Hey there, time traveller!
This article was published 28/5/2014 (1151 days ago), so information in it may no longer be current.
The trouble with spending winters in sub-tropical and tropical locations is that gardeners like me quickly develop the desire to grow in our own gardens all those wonderful tropical plants that grow so profusely in much warmer areas of the world.
It seems that we gardeners always want to have what is just out of our grasp.
While we were in Arizona this winter, I was enthralled by the glorious displays of bougainvillea and, of course, I began to think how I could include one of these plants in my gardening plans at home in Manitoba.
I remembered seeing bougainvilleas in some Manitoba gardens in the past and I also remembered seeing a few offered for sale in Manitoba garden centres; perhaps it will be possible to have a bougainvillea in my own garden.
Bougainvilleas are tropical plants that originate in Brazil. They are showy, very floriferous plants that put on wonderful displays of vivid colour.
In warmer climes where they are grown outdoors, bougainvilleas are grown as hedges, standards and trees, as well as being used to cover walls and fences. They are also used in hanging baskets and large containers and this would be the obvious way to use a bougainvillea in our area.
The plants are pest-free and disease-resistant, so although they are tropical plants, they are tough and resilient and do not require a lot of pampering. In fact, they are drought-tolerant as well, so they won’t suffer adversely if the soil in which they are planted dries out.
Bougainvilleas are very sensitive to frost — during the winter of 2013, the tops of the bougainvilleas froze in the Phoenix area during an unusually cool spell, and the display of colour ended for that season. The plants were not killed, but the blooms were lost.
The plants produce small heart-shaped green leaves — unless it is a variegated hybrid — and the flowers are not really flowers at all, but colourful bracts. The bracts can be white, pink, red, orange, purple, or burgundy, and some newer hybrids have double bracts and variegated foliage.
I hope to find a potted bougainvillea in a garden centre to add to my outdoor garden this year. I will probably re-pot it into a hanging basket or 12-inch pot, using a well-drained soil that is not too heavily peat-based.
Bougainvilleas have very fine root systems that are not tolerant of poor drainage, so whether I use a hanging basket or another container, I will ensure that the planting medium drains well and that the container does not sit in water.
I will not over-pot the plant as bougainvilleas perform best when pot bound — a bougainvillea can be left in the same pot for several years, which is another way that it is an easy-care plant.
Bougainvilleas are heavy feeders and should be fertilized regularly. Using a fertilizer containing too much nitrogen will create more foliage and less bloom, so the fertilizer must be selected carefully.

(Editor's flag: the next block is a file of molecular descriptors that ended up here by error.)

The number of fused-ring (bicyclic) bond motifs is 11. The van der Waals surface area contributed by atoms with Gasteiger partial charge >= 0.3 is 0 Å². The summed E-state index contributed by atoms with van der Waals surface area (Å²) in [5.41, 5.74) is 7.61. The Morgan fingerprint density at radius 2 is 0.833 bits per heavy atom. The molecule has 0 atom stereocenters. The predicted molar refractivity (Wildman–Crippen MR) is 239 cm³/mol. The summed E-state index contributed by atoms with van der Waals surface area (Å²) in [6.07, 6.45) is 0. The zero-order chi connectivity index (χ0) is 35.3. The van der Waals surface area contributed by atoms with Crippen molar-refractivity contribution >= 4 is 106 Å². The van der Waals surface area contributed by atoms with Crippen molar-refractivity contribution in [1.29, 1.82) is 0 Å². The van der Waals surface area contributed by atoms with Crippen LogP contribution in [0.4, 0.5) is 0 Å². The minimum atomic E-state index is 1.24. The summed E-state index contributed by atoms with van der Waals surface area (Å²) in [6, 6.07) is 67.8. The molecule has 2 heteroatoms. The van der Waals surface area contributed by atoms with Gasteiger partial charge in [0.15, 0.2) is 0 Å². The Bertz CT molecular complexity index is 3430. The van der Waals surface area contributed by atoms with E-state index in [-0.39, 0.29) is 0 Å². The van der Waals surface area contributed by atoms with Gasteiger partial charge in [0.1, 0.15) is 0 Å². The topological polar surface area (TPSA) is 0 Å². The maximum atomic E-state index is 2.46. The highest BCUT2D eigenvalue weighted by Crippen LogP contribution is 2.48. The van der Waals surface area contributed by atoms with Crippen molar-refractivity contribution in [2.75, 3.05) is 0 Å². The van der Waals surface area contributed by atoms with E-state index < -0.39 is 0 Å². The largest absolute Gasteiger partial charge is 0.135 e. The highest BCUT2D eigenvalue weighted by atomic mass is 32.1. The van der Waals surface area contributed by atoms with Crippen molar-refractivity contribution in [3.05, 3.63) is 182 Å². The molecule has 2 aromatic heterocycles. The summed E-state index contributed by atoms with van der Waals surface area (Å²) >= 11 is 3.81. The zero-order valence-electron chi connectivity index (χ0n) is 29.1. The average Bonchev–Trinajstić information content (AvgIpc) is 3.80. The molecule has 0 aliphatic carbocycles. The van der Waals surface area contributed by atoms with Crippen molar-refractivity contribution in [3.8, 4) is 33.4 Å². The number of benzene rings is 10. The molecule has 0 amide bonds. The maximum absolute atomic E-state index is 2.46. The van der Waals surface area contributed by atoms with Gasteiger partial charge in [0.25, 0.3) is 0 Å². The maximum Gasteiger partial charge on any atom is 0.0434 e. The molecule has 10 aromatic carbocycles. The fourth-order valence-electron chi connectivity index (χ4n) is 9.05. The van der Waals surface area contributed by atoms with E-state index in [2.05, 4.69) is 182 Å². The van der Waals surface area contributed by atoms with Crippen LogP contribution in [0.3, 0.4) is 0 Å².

A bougainvillea represents a fair investment so many a gardener will want to keep the plant over winter to use the following year. The plant must be moved indoors before frost occurs; it will not survive our fall frosts.
There are two options to over-wintering a bougainvillea.
The first is to allow the plant to become dormant by withholding water and light.
The plant will defoliate and the potted plant can then be stored in a dimly lit, cool location for the winter but it will need to be watered a couple of times to prevent the fine roots from drying out completely. Bring the plant out of storage and encourage it into growth in March.
The second option is to use the plant as a houseplant during the winter. The bougainvillea should be located in front of a south window to give it as much light as possible.
Bougainvilleas require a lot of direct sun to bloom — a very minimum of five hours a day of intense sunlight. Given that requirement, it is unlikely that a bougainvillea will bloom indoors in our area; it will simply be a green plant going through a vegetative cycle. It will be induced into a bloom cycle when it gets enough light — perhaps only after being placed outdoors.
It might be a good idea to do some heavy trimming and pruning of the plant when it is brought indoors for the winter — particularly if it is going to be kept in active growth. The thorny, arching branches can be cut back and this pruning will induce branching and the end result will be a bushier, more attractive plant.
If you are coveting the tropical plants grown by your winter neighbours when you are south, consider getting a bougainvillea.
If you can offer the plant lots of heat and direct sun in your summer garden, you will be rewarded with a splash of vibrant colour that will make your outdoor garden come alive.
Albert Parsons is a consultant for garden design and landscaping who lives in Minnedosa.